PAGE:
The M1917 was the United States’ first mass-produced tank, entering production shortly before the end of World War I. It was a license-built near-copy of the French Renault FT, and was intended to arm the American Expeditionary Forces in France, but American manufacturers failed to produce any in time to take part in the War. Of the 4,440 ordered, about 950 were eventually completed. They remained in service throughout the 1920s but did not take part in any combat, and were phased out during the 1930s.
The United States entered World War I on the side of the Entente Powers in April, 1917, without any tanks of its own. The following month, in the light of a report into British and French tank theories and operations, the American Expeditionary Forces’ commander-in-chief, Gen. John Pershing, decided that both light and heavy tanks were essential for the conduct of the war and should be acquired as soon as possible. A joint Anglo-American program was set up to develop a new type of heavy tank similar to those then in use by the British. It was, though, expected that sizable quantities would not be available until April of the following year. Because of the wartime demands on French industry, the Inter-Allied Tank Commission decided that the quickest way to supply the American forces with sufficient armor was to manufacture the Renault FT light tank in the US.
A requirement of 1,200 was decided, later increased to 4,400, and some sample Renault tanks, plans, and various parts were sent to the US for study. The design was to be carried out by the Ordnance Department, under the job title “Six-ton Special Tractor,” and orders for the vehicles placed with private manufacturers. However, the project was beset by problems: the French specifications were metric and incompatible with American (imperial) machinery; coordination between military departments, suppliers, and manufacturers was poor; bureaucratic inertia, lack of cooperation from military departments, and possible vested interests delayed progress.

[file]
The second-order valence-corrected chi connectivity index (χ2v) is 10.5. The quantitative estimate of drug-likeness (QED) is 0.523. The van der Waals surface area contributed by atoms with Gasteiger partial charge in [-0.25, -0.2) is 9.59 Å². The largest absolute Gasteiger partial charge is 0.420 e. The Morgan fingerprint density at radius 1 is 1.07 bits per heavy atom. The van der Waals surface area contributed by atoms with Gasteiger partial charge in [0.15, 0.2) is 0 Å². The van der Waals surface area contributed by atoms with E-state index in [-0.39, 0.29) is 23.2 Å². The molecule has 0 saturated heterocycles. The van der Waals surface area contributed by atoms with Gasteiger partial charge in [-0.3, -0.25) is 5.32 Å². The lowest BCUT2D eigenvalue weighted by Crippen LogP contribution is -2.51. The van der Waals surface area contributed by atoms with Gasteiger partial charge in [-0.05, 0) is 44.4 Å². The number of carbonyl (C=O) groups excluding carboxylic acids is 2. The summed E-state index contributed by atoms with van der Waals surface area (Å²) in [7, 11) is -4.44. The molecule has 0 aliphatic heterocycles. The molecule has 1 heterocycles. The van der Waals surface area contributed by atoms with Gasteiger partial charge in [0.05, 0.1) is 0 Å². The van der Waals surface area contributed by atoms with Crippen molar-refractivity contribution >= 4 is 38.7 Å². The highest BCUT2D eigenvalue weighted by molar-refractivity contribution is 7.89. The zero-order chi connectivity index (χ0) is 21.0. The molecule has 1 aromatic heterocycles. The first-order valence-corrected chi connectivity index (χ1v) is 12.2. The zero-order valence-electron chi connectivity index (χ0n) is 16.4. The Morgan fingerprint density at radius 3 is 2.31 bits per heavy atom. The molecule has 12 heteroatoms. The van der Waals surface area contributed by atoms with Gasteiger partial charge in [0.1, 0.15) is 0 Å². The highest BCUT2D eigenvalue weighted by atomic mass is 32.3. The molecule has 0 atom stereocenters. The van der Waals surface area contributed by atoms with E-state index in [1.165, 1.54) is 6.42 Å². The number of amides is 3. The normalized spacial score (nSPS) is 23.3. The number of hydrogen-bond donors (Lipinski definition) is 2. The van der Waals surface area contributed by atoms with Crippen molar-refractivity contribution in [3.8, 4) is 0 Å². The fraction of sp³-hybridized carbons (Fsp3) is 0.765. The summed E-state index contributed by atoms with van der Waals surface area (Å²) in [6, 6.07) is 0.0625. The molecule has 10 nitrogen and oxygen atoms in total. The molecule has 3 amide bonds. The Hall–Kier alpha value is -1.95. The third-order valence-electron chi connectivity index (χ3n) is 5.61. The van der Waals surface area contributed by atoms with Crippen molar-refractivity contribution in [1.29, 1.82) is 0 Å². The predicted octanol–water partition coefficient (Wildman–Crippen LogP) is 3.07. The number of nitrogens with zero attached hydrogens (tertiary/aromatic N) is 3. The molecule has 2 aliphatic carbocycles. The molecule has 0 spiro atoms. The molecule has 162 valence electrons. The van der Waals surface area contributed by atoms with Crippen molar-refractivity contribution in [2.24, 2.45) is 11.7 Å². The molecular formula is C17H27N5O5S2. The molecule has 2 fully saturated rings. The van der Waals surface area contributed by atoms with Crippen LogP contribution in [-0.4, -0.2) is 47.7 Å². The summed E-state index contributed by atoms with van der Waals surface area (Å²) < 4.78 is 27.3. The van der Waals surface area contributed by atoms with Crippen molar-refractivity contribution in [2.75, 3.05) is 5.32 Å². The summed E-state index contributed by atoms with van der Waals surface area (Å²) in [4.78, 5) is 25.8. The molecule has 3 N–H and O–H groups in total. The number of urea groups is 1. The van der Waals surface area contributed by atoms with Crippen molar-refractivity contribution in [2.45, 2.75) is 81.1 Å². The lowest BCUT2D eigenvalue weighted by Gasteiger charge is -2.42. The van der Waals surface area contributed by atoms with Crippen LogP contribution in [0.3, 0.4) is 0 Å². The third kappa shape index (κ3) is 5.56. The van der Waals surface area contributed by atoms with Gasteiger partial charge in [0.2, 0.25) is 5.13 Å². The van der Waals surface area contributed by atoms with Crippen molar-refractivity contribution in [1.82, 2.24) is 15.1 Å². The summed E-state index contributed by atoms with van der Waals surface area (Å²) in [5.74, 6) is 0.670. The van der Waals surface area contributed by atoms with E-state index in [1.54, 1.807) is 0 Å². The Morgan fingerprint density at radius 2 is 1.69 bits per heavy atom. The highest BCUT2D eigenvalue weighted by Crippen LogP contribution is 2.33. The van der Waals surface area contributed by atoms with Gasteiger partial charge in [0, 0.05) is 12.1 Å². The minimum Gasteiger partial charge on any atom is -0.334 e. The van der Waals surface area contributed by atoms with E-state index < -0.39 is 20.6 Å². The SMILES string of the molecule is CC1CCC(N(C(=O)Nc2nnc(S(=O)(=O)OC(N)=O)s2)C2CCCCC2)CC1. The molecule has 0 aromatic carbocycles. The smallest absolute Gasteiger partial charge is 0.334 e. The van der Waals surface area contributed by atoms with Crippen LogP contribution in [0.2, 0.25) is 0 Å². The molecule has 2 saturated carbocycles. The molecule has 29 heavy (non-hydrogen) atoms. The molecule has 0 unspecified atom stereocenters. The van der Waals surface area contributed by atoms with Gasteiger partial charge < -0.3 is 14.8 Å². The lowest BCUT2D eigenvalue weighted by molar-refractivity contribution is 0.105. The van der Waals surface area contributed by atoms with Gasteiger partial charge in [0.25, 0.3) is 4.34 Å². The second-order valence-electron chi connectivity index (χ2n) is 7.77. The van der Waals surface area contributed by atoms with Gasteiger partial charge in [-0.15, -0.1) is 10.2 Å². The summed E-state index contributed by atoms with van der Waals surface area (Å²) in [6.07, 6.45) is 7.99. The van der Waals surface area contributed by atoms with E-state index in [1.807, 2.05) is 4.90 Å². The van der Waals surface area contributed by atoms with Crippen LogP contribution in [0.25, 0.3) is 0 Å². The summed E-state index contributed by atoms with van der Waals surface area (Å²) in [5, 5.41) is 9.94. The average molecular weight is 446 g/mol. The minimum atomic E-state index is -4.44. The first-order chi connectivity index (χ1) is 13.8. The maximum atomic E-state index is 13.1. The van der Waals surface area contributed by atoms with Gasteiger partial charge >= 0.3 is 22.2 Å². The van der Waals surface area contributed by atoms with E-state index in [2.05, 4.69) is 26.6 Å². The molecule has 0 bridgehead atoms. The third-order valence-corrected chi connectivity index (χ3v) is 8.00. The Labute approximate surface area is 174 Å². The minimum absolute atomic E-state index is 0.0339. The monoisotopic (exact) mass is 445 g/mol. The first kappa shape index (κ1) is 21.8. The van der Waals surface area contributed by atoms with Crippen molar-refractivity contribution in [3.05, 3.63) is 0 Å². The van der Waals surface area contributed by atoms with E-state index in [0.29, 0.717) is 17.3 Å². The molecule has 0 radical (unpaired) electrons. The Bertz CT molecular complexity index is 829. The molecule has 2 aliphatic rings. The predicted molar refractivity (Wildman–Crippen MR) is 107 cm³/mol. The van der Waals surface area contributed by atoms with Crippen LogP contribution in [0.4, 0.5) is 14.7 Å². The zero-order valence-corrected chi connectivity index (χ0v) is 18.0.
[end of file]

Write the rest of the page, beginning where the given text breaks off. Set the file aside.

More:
The M1917 featured angular armor to help assist in deflection of incoming enemy projectiles (mostly small arms fire) and artillery “spray”. The tracks straddled the slim inline hull design though this made for a higher profile and thus a larger battlefield target. The driver maintained a position directly at center of the hull with the engine behind him. The gunner/commander occupied the cramped turret and managed the armament. The single machine gun was fitted within a traversing turret with an entry/exit hatch was affixed to the top. The turret sat above the superstructure that also featured angled front facing though straight-faced slab sides. Length was listed at just over 16 feet with a width nearing 6 feet. Height was 7.5 feet. Approximate weight was in the vicinity of 7.3 US Short tons.
The Army in France was expecting the first 100 M1917s by April 1918, and 600 per month thereafter. In the event, production did not begin until the autumn, and the first completed vehicles emerged only in October. Two tanks arrived in France on November 20, nine days after the end of hostilities, and a further eight in December. In the summer of 1918, with no sign of the M1917s and US troops desperately needed at the Front, France supplied 144 Renault FTs, which were used to equip the US Light Tank Brigade.
After the war, the Van Dorn Iron Works, the Maxwell Motor Co., and the C.L. Best Co. built 950 M1917s. 374 had cannons, 526 had machine guns, and 50 were signal (wireless) tanks. These were delivered to the Tank Corps, to complement about 200 Renault FTs brought back from France.
The American Heritage Museum’s M1917 tank is one of very few that remain and is on display in the WWI Trench Experience.